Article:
. Outcome over seven years of healthy adults with and without subjective cognitive impairment. Alzheimers Dement. 2010 Jan;6(1):11-24. PubMed.


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  1. Subjective cognitive impairment, long held as an unreliable indicator because it is based on an individual's self assessment, has now been shown to be a reliable predictor of subsequent decline in objectively measured cognitive function. Further, these results suggest that objective measures of cognition are not sufficiently sensitive to detect the earliest indicators of cognitive decline. This is particularly relevant, given that 60 percent of the study cohort were female, and women have the greatest lifetime risk of developing Alzheimer disease. Results of this study by Reisberg and colleagues suggest that individuals with subjective cognitive impairment are an important target population for further study.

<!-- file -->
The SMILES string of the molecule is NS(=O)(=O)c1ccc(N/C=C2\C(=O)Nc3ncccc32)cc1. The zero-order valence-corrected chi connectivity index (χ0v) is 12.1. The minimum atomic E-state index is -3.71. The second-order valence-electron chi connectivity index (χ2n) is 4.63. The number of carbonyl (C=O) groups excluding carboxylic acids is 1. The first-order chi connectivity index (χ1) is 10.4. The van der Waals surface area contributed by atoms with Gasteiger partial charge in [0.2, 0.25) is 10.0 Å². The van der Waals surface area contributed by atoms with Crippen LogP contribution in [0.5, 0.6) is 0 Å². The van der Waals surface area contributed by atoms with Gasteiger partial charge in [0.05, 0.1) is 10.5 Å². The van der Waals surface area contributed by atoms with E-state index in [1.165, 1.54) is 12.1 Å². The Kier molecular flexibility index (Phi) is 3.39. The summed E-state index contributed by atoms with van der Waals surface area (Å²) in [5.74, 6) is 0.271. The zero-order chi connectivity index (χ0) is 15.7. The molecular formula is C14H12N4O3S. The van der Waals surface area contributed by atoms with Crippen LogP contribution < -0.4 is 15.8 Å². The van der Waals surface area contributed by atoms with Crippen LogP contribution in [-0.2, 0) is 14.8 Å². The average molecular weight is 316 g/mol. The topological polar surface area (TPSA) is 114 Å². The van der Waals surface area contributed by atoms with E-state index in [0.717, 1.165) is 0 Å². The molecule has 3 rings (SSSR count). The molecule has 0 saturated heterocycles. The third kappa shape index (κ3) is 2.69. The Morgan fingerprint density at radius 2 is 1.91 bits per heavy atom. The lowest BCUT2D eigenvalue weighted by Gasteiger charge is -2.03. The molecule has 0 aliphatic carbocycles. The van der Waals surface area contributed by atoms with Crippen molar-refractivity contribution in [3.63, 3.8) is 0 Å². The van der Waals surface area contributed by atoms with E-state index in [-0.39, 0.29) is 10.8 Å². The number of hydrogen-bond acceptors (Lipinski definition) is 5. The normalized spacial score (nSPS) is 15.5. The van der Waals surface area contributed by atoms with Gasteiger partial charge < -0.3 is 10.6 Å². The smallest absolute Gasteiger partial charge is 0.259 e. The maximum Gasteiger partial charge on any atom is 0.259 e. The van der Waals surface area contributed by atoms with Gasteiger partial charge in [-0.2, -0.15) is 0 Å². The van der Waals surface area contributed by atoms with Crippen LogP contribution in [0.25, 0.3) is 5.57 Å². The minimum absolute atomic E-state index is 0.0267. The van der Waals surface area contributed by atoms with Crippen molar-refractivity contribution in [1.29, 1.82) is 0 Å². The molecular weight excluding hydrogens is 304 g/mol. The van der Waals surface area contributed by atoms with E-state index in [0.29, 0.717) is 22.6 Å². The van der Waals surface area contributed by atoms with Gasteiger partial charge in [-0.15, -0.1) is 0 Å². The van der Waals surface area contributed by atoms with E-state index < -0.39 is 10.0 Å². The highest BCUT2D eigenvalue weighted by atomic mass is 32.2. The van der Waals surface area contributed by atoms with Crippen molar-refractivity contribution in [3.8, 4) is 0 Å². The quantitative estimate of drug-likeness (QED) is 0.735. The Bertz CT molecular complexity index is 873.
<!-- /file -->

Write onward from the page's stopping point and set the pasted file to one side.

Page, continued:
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  1. DC: Do Measurable Changes in Brain Function Herald Dementia?